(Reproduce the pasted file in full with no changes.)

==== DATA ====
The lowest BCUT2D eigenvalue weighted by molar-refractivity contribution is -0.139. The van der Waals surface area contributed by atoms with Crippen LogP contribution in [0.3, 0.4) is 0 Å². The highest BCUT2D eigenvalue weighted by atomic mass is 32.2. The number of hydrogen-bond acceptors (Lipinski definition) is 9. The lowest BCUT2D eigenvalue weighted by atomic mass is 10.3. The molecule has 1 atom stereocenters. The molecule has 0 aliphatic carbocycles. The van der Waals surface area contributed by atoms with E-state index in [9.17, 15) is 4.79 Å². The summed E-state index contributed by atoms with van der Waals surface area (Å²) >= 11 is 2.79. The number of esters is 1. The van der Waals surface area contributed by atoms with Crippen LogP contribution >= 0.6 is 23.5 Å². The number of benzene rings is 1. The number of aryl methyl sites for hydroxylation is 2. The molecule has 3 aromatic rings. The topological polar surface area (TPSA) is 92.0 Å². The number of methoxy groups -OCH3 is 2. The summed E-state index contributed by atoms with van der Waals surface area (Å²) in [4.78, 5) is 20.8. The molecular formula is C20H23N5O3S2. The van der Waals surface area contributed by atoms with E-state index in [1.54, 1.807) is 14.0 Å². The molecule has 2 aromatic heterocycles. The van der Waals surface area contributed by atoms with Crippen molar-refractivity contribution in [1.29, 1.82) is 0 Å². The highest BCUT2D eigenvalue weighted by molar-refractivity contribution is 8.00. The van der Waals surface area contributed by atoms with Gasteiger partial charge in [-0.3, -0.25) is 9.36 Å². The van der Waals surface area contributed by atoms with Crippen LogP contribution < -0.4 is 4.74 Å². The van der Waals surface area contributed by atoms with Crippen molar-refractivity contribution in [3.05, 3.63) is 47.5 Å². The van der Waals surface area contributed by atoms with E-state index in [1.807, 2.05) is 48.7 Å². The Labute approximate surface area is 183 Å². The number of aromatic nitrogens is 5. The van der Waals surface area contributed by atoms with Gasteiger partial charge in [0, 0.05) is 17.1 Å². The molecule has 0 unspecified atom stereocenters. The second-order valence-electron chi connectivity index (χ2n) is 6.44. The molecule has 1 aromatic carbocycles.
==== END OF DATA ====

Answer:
The lowest BCUT2D eigenvalue weighted by molar-refractivity contribution is -0.139. The van der Waals surface area contributed by atoms with Crippen LogP contribution in [0.3, 0.4) is 0 Å². The highest BCUT2D eigenvalue weighted by atomic mass is 32.2. The number of hydrogen-bond acceptors (Lipinski definition) is 9. The lowest BCUT2D eigenvalue weighted by atomic mass is 10.3. The molecule has 1 atom stereocenters. The molecule has 0 aliphatic carbocycles. The van der Waals surface area contributed by atoms with E-state index in [9.17, 15) is 4.79 Å². The summed E-state index contributed by atoms with van der Waals surface area (Å²) >= 11 is 2.79. The number of esters is 1. The van der Waals surface area contributed by atoms with Crippen LogP contribution >= 0.6 is 23.5 Å². The number of benzene rings is 1. The number of aryl methyl sites for hydroxylation is 2. The molecule has 3 aromatic rings. The topological polar surface area (TPSA) is 92.0 Å². The number of methoxy groups -OCH3 is 2. The summed E-state index contributed by atoms with van der Waals surface area (Å²) in [4.78, 5) is 20.8. The molecular formula is C20H23N5O3S2. The van der Waals surface area contributed by atoms with E-state index in [1.54, 1.807) is 14.0 Å². The molecule has 2 aromatic heterocycles. The van der Waals surface area contributed by atoms with Crippen molar-refractivity contribution in [1.29, 1.82) is 0 Å². The highest BCUT2D eigenvalue weighted by molar-refractivity contribution is 8.00. The van der Waals surface area contributed by atoms with Gasteiger partial charge in [-0.3, -0.25) is 9.36 Å². The van der Waals surface area contributed by atoms with Crippen LogP contribution < -0.4 is 4.74 Å². The van der Waals surface area contributed by atoms with Crippen molar-refractivity contribution in [3.05, 3.63) is 47.5 Å². The van der Waals surface area contributed by atoms with E-state index in [1.807, 2.05) is 48.7 Å². The Labute approximate surface area is 183 Å². The number of aromatic nitrogens is 5. The van der Waals surface area contributed by atoms with Gasteiger partial charge in [0, 0.05) is 17.1 Å². The molecule has 0 unspecified atom stereocenters. The second-order valence-electron chi connectivity index (χ2n) is 6.44. The molecule has 1 aromatic carbocycles.